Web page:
Kitchen Remodeling Survival Tips

Preparation is key to getting what you want from a kitchen remodel. Here are tips for surviving the process and ensuring it goes smoothly.


Prepare for a Kitchen Remodeling Project

Kitchen remodeling is more disruptive to your everyday routine than any other single home renovation project. An extensive project can require weeks or even months to complete, so you need to have practical alternatives for food storage, cooking, and cleanup. These basic remodeling tips can get you started:

Start Planning Early
Begin your planning and preparation months before the demolition hammer meets the drywall. The last thing you want is to be making kitchen design and product decisions after the old kitchen is gutted.

For starters, get a professional planner or certified kitchen designer on board right away. They'll help you make decisions about layout, cabinetry, appliances, and lighting, so you can get product specifications and installation info in hand well ahead of time. Budget for this expertise; it's a bargain compared to fixing avoidable mistakes later or living with a new kitchen you wish had turned out differently.

Secure Building Permits
Be sure your contractor has pulled the necessary permits before starting and knows the schedule for inspections. Until things like electrical and plumbing get signed off, work has to stop, even if it means your kitchen sits torn apart for an extra week.

Order Everything Early
Whenever possible, purchase appliances, cabinetry, sinks, and other fitted items well in advance. Inspect the condition when they arrive, and confirm that they are the right items. Manufacturer delays, freight damage, incorrect dimensions, and other problems are best managed or avoided by building a lot of lead time into the process. If you don't have a dry and secure garage or similar space to store these goods, try to arrange storage with your designer or contractor, or rent a storage unit.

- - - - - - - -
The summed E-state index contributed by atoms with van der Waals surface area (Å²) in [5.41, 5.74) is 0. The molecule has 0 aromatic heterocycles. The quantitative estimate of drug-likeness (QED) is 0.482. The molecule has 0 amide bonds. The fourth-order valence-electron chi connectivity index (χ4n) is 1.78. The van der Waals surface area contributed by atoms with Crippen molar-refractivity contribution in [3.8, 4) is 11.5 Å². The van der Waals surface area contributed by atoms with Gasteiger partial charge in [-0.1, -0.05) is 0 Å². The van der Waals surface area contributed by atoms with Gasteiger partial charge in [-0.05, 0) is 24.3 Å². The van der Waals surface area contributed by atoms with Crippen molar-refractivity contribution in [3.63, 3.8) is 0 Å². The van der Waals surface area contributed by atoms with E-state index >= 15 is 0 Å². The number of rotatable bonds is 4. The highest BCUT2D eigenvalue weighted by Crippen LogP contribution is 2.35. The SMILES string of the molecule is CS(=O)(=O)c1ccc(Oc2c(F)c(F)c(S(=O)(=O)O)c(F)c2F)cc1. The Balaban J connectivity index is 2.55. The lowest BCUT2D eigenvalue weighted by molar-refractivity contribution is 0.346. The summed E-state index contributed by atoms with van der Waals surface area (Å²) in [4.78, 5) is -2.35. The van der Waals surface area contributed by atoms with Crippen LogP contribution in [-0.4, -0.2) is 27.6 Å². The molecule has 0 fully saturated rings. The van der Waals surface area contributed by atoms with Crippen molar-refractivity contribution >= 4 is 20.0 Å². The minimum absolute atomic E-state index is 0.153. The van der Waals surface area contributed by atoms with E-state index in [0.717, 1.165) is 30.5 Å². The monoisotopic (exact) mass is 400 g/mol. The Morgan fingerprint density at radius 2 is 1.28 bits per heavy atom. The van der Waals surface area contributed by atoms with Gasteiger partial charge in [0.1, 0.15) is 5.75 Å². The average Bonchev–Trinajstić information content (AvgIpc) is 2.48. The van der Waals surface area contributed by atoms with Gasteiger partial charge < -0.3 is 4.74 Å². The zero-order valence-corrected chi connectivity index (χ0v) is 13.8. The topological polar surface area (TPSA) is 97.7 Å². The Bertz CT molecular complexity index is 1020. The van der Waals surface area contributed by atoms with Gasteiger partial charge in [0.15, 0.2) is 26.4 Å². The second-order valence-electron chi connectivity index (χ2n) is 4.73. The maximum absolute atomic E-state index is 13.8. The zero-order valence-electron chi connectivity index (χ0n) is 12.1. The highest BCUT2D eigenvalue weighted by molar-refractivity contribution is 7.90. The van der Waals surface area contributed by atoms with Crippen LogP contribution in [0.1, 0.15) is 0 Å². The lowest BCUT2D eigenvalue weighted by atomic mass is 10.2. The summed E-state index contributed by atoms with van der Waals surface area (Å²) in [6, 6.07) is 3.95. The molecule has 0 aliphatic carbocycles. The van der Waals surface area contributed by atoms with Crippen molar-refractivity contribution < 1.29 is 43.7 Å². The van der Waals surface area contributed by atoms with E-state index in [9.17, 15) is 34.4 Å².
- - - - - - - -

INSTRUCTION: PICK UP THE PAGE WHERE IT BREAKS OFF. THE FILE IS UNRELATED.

Create a Temporary Kitchen

For large kitchen remodeling projects, it's best to create a temporary substitute kitchen. The dining room, family room, or other adjacent area is likely the best candidate for this role.

  1. Lay down plastic sheeting (4 mil or thicker) on the floor, and then top that with some inexpensive 1/2-inch plywood sheathing or oriented strand board (OSB). A couple of full sheets will give you an 8x8-foot work area, plenty for setting up a makeshift table/countertop.
  2. Even if you aren't keeping your old appliances, for now retain at least the refrigerator and microwave oven to set up in this area. For even more versatility, look into a European tabletop cooking center. Designed for use in dorm rooms and small apartments, these units are about the size of a large microwave oven and feature a small convection oven topped by two electric burners. (Some kitchen contractors give or loan these to their clients to use while their kitchen is out of commission; ask to see if that's an option.) As for plumbing, use a laundry or utility sink if you have one.
  3. Adopt a simple menu that involves minimal fuss and lends itself to eating on disposable dinnerware. Frozen prepared foods, canned soup, and microwave entrees might not be everyday fare in your house, but the convenience they offer is exactly what you need. Salads, sandwiches, and fresh fruit are easy to prepare and keep cleanup chores to a minimum. Pizza and takeout fast food is fine one or two nights a week, but you'll tire quickly of that kind of fare. Try to mix it up a bit, and if possible, budget for one restaurant meal each weekend as a reward to keep you going. Finally, let good friends and local family members know that the occasional dinner invite would not only be greatly appreciated, but also reciprocated when your new kitchen is up and running.
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